Alberta Health Services looking out of province for ICU beds, staff

·3 min read
Dr. Ayesha Khory in the moments before intubating a patient with COVID-19 in an intensive care unit.  (Leah Hennel/AHS - image credit)
Dr. Ayesha Khory in the moments before intubating a patient with COVID-19 in an intensive care unit. (Leah Hennel/AHS - image credit)

The province is now looking outside of its borders for additional ICU beds and staff to help treat the surging number of COVID-19 cases in Alberta.

During a news conference Wednesday evening, Alberta Health Services CEO Verna Yiu said there were few options left on the table.

"We are facing our greatest challenge as a provincial health-care organization at a time when most of us had hoped that this pandemic would be close to over," Yiu said.

Government of Alberta
Government of Alberta

Around Alberta, on Tuesday there were 270 patients in intensive care — the highest number of ICU patients in the province ever, according to Yiu. She added that capacity was at 88 per cent full.

"That is taking into account the additional 132 surge spaces that we have opened to meet demand. Without those spaces, we would be at 156 per cent of our normal capacity.

"There would not be enough ICU beds for those that need them," Yiu said.

Yiu said AHS will reach out to see if other provinces may be able to take ICU patients who need care, or spare staff that can work in intensive care units.

In an email statement to CBC News this afternoon, a spokesperson for the Ministry of Health in Saskatchewan said "at this time, Saskatchewan does not have capacity to receive additional ICU patients from out-of-province."

A spokesperson for Manitoba's health ministry told CBC News "questions relating to Alberta's health-care system are best directed to Alberta Health Services."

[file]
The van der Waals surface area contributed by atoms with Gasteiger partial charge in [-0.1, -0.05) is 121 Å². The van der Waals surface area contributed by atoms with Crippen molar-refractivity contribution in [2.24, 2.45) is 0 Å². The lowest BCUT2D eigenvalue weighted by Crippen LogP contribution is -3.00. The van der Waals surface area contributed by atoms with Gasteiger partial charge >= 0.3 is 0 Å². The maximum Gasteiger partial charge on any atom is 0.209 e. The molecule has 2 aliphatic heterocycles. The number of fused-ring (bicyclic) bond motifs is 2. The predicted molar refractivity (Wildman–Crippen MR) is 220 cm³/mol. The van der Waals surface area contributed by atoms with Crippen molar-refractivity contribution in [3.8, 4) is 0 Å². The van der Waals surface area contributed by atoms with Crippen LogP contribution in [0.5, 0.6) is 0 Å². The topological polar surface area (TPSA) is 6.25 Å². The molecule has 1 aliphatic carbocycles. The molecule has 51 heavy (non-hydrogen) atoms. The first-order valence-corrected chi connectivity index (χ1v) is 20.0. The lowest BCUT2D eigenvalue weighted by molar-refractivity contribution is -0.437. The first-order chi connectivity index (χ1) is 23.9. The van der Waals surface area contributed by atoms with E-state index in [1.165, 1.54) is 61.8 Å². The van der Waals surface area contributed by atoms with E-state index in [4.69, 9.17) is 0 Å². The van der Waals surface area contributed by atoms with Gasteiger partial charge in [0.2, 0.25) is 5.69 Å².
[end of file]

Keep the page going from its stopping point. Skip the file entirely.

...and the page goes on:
British Columbia and Ontario have not responded to CBC News' request for comment.

'Very, very concerning'

A provincial group of doctors who have banded together to provide updates on the surging numbers in Alberta also reacted to the news of additional restrictions and the fact that AHS is looking to other provinces for help.

Protect our Province/Youtube
Protect our Province/Youtube

"We are in positions that none of us have ever been in before," said Dr. Neeja Bakshi with the Protect Our Province group.

Bakshi called the new measures confusing and thinks that it is already too late.

"I fear that the next few weeks in Alberta are going to still be very, very concerning and we are going to see needless suffering and deaths due to the lack of action."

According to AHS spokesperson Kerry Williamson, ICU levels around the province vary. The North health zone is currently operating at 108 per cent capacity, while the South zone is at 100 per cent. Other zones are currently between 80 and 90 per cent full.

Triage protocols

Yiu confirmed that AHS is preparing to implement its triage protocols, though they are not yet being implemented and Yiu described it as a last resort.

"We are doing this because the number of patients needing ICU care continues to rise rapidly … the number of COVID patients in ICU increased by 29 per cent in the past seven days alone," she said.

Yiu described it as a planned and predetermined province-wide approach to guide the response should demand for care surpass the amount of resources that are available, including beds and ventilators.

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